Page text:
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TAG Applauds $12 Billion Replenishment of Global Fund to Fight AIDS, Tuberculosis and Malaria

FOR IMMEDIATE RELEASE

CONTACT:

Kenyon  Farrow, U.S. and Global Health Policy Director
202.550.7640; kenyon.farrow@treatmentactiongroup.org                                                                

Treatment Action Group (TAG) Applauds $12 Billion Replenishment of Global Fund to Fight AIDS, Tuberculosis and Malaria, and Calls for Greater Flexibility to Support Middle-Income Countries Coping with Large HIV or TB Epidemics

New York, New York – December 3, 2013. Treatment Action Group applauds the donors who have helped make it possible to save more lives by raising a record-breaking $12 billion for the Global Fund to Fight AIDS, Tuberculosis and Malaria over the next three years. TAG also commends the Obama administration for its generous match of one dollar for every two dollars contributed by other donors, which helped to drive up funding commitments in the current replenishment round.

TAG urges the Global Fund to address challenges for middle-income countries in future years. The Global Fund has adopted a new funding model that could make middle-income nations pay higher prices for lifesaving HIV and tuberculosis drugs. The Global Fund classifies countries as "middle-income" using World Bank definitions, which are based on “gross national incomes per capita.” But “middle-income” can be a misleading label that obscures wide variations in HIV and TB prevalence rates among many socially and economically divergent nations, leaving some countries facing unaffordable drug price increases.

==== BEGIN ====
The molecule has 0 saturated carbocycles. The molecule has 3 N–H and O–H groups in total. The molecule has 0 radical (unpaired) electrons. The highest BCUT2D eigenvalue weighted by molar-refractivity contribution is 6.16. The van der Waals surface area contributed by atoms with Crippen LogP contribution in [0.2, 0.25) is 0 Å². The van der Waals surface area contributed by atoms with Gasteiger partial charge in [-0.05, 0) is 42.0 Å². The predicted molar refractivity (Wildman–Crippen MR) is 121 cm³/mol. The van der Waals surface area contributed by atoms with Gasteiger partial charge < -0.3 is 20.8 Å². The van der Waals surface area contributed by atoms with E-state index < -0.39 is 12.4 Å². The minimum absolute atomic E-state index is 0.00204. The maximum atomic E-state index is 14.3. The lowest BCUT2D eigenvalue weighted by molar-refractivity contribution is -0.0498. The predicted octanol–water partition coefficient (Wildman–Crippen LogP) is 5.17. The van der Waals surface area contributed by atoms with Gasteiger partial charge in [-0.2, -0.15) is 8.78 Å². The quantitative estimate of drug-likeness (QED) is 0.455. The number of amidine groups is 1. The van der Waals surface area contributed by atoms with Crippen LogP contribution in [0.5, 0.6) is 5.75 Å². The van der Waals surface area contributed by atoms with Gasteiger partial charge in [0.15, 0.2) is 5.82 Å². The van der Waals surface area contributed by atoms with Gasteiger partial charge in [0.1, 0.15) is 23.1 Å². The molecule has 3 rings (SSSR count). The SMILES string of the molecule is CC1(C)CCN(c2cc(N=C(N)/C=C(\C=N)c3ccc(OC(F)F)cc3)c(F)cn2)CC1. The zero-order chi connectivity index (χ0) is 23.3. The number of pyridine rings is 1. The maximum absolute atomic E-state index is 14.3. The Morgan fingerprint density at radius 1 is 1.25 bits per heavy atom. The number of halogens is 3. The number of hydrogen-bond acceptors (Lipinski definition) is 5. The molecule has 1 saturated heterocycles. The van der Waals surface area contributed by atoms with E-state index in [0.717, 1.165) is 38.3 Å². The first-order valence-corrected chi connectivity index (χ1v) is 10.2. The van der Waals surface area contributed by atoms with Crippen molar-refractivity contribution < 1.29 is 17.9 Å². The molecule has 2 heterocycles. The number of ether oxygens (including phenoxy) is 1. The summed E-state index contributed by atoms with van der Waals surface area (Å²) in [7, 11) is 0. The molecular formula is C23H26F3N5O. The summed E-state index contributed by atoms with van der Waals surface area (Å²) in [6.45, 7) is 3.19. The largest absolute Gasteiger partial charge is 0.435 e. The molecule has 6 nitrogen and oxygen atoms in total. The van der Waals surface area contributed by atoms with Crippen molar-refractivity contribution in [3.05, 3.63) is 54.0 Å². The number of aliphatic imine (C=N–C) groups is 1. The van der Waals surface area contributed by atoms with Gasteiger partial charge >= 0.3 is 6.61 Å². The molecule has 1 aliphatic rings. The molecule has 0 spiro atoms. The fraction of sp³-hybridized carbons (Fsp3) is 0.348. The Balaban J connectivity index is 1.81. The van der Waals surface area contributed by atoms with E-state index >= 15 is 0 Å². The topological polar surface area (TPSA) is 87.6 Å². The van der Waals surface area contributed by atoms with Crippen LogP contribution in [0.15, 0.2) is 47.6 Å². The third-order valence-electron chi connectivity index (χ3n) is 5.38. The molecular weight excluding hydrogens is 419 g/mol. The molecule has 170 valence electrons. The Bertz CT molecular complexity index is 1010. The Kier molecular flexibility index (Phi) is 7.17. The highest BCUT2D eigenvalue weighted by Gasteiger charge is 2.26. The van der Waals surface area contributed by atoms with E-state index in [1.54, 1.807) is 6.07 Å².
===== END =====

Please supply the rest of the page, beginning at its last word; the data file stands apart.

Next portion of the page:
Many middle-income nations are our neighbors in the Caribbean and Central and South America, among others, that have both high rates of poverty and HIV prevalence. Changes in the funding model will mean that these countries may not have the resources to pay for these drugs, and may have to pass on the cost to people with HIV or TB. Even when their economies are growing, these countries are often coping with drastic income disparities that may put treatment out of reach for thousands, if not millions, of people.

Treatment Action Group will continue to work with governments and our partners in civil society to address these concerns.

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